Less Noise, More Green: Amending sandy soil, composting and planting peas and lettuce in my edible landscape

Friday, April 4, 2014

Amending sandy soil, composting and planting peas and lettuce in my edible landscape





This week has felt like gardening season is off with a bang! Several days of 50 degree weather and above freezing nights, bright sunshine and blue skies - heaven! I took full advantage and got some garden clean up, composting, soil amending and most excitingly, some seed planting done.





composting, urban farming
My kitchen compost bin for all the produce scraps, coffee and tea bags. I dry egg shells and keep them separately to grind and use around  plants as a barrier  to slugs


I added some bags of mature manure to small sections of my back beds earlier in the week. My friend Roda and I are planning on adding aged alpaca manure to the whole garden today but I wanted to plant lettuce, radishes and spring onions before then. The soil in these beds is gorgeous. After many years of adding compost and manure the texture and fertility is really good.


composting, urban farming
The first additions to my compost bin: browns on the bottom, then greens......

The new beds I have been digging on the side and front of the house are a different story. The soil in the front is loam with some sand, but the bed on the side is all sand. Ugh. It's easy to work, but awful for growing anything other than hostas!  To get this bed ready for planting I added three bags of the aged manure and four large bags of organic garden soil amended for vegetable growing.


....followed by more browns. Add in a ratio of 3 browns to 1 green and keep moist.


To amend sandy soil, you need to add a lot of organic material to create structure that will retain water. Peat is often recommended but I am cautious of adding it because Rhode Island soil tends to be acidic and peat lowers the pH of soil.  In a few weeks when the grass is turned over in the front yard, I will have a delivery of compost made and I'll turn in and top dress this bed with it. It will take several years of love for this bed to reach it's potential but it will get there. Love your soil, people, it is the most important factor in a successful garden.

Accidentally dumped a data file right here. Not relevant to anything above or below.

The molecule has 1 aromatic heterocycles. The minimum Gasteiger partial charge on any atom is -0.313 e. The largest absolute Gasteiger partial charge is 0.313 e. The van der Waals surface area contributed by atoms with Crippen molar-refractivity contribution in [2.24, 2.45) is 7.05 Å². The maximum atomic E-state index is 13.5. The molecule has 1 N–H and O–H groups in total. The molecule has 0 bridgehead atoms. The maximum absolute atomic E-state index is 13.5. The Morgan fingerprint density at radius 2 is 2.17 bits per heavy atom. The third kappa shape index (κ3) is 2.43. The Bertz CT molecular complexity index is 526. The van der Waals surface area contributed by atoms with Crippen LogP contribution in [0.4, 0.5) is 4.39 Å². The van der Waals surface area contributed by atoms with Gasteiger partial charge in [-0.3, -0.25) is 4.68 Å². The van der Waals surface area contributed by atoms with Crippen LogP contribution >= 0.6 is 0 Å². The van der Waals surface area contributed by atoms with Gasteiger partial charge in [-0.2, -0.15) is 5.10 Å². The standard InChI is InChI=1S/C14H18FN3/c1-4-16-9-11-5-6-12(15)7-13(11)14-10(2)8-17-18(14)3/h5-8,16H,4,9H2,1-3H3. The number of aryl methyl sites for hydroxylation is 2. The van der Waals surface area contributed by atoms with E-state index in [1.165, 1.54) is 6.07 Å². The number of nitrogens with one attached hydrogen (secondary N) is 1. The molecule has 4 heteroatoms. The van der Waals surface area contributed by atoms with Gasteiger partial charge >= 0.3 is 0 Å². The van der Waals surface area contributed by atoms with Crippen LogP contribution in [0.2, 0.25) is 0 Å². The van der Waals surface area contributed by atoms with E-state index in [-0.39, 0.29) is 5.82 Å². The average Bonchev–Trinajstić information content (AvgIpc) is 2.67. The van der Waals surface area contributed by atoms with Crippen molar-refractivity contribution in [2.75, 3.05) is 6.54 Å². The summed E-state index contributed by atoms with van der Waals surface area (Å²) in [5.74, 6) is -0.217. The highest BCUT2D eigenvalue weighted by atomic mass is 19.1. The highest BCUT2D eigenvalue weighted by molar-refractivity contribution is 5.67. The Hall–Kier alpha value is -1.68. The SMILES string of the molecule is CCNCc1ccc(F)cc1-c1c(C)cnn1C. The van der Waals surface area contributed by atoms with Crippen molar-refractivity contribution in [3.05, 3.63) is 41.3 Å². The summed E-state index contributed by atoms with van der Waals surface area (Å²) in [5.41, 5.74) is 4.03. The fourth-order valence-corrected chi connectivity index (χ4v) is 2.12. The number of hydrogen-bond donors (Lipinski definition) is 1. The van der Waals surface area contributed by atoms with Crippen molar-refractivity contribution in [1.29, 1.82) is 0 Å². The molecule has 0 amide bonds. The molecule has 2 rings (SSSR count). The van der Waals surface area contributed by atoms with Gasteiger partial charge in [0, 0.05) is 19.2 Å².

So endeth the lesson for today. Can I hear an Amen?


planting peas, edible landscaping

After the amendments, I placed the pea teepees I constructed out of bamboo and jute twine in the soil. To help with germination, I soaked the peas for 24 hours. I'm growing shelling peas and snap peas, which I planted one inch deep and two inches apart, around the base of the frames.  Hopefully, I'll be harvesting peas at the end of May!





In front of the peas I sowed three rows of leaf lettuce which will grow quickly and I can harvest for several weeks before I need to pull up the plants to sow pumpkins. The peas will be done by the time the pumpkins start to vine and I can train them up the teepees. The varieties of lettuce are a mix of leaf color and textures and will look appealing in my edible landscape.


You can see where I dug through the mulch to plant the peas.

Once I had planted the peas around the frames, I realized I had soaked too many peas and if I didn't plant them they would go to waste. What to do?  I planted along the metal fence around my backyard vegetable garden, making little holes through the mulched walk way. Will they grow? We'll find out in five to ten days!

I'm excited about my impending poop delivery (maybe I need to rephrase that) and I have to admit I'm enjoying the physical component of these early weeks of gardening. It feels good to be moving and doing. I'll be sure to take some poop photos and share on Facebook!

Are you planting yet?

Sue

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